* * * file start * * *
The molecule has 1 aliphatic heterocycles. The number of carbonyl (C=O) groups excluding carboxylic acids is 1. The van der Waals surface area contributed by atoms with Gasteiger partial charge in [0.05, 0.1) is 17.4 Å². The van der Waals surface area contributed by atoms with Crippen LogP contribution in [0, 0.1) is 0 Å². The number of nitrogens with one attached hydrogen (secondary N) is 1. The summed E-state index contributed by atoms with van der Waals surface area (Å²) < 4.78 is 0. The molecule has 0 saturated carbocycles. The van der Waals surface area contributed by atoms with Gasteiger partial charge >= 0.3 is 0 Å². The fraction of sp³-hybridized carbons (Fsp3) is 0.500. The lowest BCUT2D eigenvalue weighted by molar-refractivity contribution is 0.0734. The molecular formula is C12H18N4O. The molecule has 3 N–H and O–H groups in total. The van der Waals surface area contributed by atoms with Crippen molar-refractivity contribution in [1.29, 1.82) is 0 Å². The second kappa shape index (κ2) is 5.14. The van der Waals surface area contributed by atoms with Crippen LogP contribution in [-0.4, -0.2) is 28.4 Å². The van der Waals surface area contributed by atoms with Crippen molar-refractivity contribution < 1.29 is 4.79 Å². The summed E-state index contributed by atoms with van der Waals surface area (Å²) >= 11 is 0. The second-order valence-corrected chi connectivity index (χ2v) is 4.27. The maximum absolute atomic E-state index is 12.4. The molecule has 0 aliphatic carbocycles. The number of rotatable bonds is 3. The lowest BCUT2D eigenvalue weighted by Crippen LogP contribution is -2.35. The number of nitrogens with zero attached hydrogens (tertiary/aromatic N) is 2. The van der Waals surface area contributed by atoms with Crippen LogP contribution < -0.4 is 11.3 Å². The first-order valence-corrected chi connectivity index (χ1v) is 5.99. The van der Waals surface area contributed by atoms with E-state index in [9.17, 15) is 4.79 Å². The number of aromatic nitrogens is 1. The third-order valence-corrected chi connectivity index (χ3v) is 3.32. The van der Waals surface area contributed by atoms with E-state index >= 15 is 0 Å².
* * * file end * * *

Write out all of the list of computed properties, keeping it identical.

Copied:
The molecule has 1 aliphatic heterocycles. The number of carbonyl (C=O) groups excluding carboxylic acids is 1. The van der Waals surface area contributed by atoms with Gasteiger partial charge in [0.05, 0.1) is 17.4 Å². The van der Waals surface area contributed by atoms with Crippen LogP contribution in [0, 0.1) is 0 Å². The number of nitrogens with one attached hydrogen (secondary N) is 1. The summed E-state index contributed by atoms with van der Waals surface area (Å²) < 4.78 is 0. The molecule has 0 saturated carbocycles. The van der Waals surface area contributed by atoms with Gasteiger partial charge >= 0.3 is 0 Å². The fraction of sp³-hybridized carbons (Fsp3) is 0.500. The lowest BCUT2D eigenvalue weighted by molar-refractivity contribution is 0.0734. The molecular formula is C12H18N4O. The molecule has 3 N–H and O–H groups in total. The van der Waals surface area contributed by atoms with Crippen molar-refractivity contribution in [1.29, 1.82) is 0 Å². The second kappa shape index (κ2) is 5.14. The van der Waals surface area contributed by atoms with Crippen LogP contribution in [-0.4, -0.2) is 28.4 Å². The van der Waals surface area contributed by atoms with Crippen molar-refractivity contribution < 1.29 is 4.79 Å². The summed E-state index contributed by atoms with van der Waals surface area (Å²) >= 11 is 0. The second-order valence-corrected chi connectivity index (χ2v) is 4.27. The maximum absolute atomic E-state index is 12.4. The molecule has 0 aliphatic carbocycles. The number of rotatable bonds is 3. The lowest BCUT2D eigenvalue weighted by Crippen LogP contribution is -2.35. The number of nitrogens with zero attached hydrogens (tertiary/aromatic N) is 2. The van der Waals surface area contributed by atoms with Crippen LogP contribution < -0.4 is 11.3 Å². The first-order valence-corrected chi connectivity index (χ1v) is 5.99. The van der Waals surface area contributed by atoms with E-state index in [9.17, 15) is 4.79 Å². The number of aromatic nitrogens is 1. The third-order valence-corrected chi connectivity index (χ3v) is 3.32. The van der Waals surface area contributed by atoms with E-state index >= 15 is 0 Å².